“I remember awakening in the dark along highway 48, miles from nowhere, confused and frightened, in the putrid innards of an opossum…”
So begins the narration of one of the most haunting films of 2017, “Musca Marsupial: the story of a housefly,” now showing at the Utopia Theater. [Note: Flies do not have last names as we know them. Their surname reflects the location of their larval stage.]
The film begins slowly, plodding its way through a brief and admittedly perfunctory overview of the early life of the fly. Once Musca emerges from his post-maggot peccadilloes, however, the film takes a serious tone; the Musca of two weeks, having learned to expect little mercy in a flyphobic world, scarcely resembles the carefree, optimistic insect of ten days. Musca sees schoolmates drown in beer, he watches as birds and bats eat aunts and uncles, and in a disturbing scene early in the film, discovers 86 of his closest siblings affixed to flypaper. As Musca slowly circles the gooey mess, his brothers and sisters wail and cry, some calling his name, others pleading for a quick death, a few singing hymns. The image of that scene will haunt my nights for weeks.
The narration of Musca’s spiritual awakening, shown from a fly’s perspective, is masterfully done, and the emotional climax of the film. As Musca hangs upside down in a porta-jon at a country music concert, he tries to discover the meaning of life.
“Stop acting like a bratty maggot,” he tells himself while a procession of drunken rednecks in John Deere caps answer nature’s call, unaware of the drama taking place on the ceiling.
“I’m gonna be a philosofly,” Musca eventually resolves.
The film ends as violently and abruptly as any in cinema history. Soon after his spiritual awakening, Musca finds himself in the company of a pretty, sophisticated female fly of three weeks, Fescia Dumpster. Somehow, the audience knows that Musca will be okay. Sure, he’s a fly, but he has accepted his flyness, that he’s not appreciated, that no one loves him, and he’s okay with that. Seeing the beautiful Fescia washing her legs, Musca experiences an overpowering urge to reproduce. He lands beside her on a meatloaf.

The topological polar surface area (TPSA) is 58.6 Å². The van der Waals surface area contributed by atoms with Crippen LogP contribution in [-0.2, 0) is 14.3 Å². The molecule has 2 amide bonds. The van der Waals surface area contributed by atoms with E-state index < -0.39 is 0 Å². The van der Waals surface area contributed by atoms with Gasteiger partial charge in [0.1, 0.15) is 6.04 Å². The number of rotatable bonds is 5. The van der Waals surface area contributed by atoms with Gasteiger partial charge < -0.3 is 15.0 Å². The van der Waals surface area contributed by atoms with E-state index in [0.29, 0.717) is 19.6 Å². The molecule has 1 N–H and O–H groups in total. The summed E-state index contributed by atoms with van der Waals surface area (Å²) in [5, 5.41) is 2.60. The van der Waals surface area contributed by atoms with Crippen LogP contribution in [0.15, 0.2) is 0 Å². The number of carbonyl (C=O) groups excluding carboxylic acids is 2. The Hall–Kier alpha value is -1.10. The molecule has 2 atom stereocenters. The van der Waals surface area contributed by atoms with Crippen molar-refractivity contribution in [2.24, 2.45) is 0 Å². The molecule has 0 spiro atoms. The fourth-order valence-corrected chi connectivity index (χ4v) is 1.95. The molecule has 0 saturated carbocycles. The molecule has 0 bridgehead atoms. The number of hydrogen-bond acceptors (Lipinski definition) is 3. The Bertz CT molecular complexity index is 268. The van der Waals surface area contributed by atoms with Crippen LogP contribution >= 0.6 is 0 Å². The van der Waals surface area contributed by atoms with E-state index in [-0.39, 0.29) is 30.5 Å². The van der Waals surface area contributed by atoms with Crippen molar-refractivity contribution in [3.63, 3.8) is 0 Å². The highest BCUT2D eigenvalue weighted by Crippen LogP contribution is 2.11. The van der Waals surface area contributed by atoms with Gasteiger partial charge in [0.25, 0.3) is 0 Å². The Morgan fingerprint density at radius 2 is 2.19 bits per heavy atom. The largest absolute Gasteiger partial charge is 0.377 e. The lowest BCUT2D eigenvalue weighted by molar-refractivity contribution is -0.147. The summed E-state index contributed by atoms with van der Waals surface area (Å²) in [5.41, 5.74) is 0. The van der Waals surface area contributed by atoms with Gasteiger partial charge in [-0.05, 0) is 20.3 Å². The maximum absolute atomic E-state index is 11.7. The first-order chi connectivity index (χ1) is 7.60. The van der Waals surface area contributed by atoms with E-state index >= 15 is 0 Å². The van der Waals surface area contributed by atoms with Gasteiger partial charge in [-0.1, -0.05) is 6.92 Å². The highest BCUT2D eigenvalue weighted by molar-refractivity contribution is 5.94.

“Hello, I’m Musca,” he says, watching the twinkle of anticipation in Fescia’s compound eyes.
What follows is one of the most shocking scenes in cinema. Unnoticed by the lovestruck flies, a human enters the room. As Musca and Fescia exchange pleasantries, the human approaches. Suddenly, the flies are thrown into shadow, the screen goes dark and a SPLAT! resounds through the theater as the credits begin to roll.
It’s a cynical film, and the unvarnished reality of fly genocide will make you question your humanity, but you need to see this movie. The pootography is unparalleled, especially the scene in the porta-jon and another, near the beginning of the film, when Musca chases a garbage truck. The computer-generated flies are convincing. Rated PG-13 for violence and mature themes. I’m not putting the tails up, but I’ll give this movie 5 squirrels. It’s that good.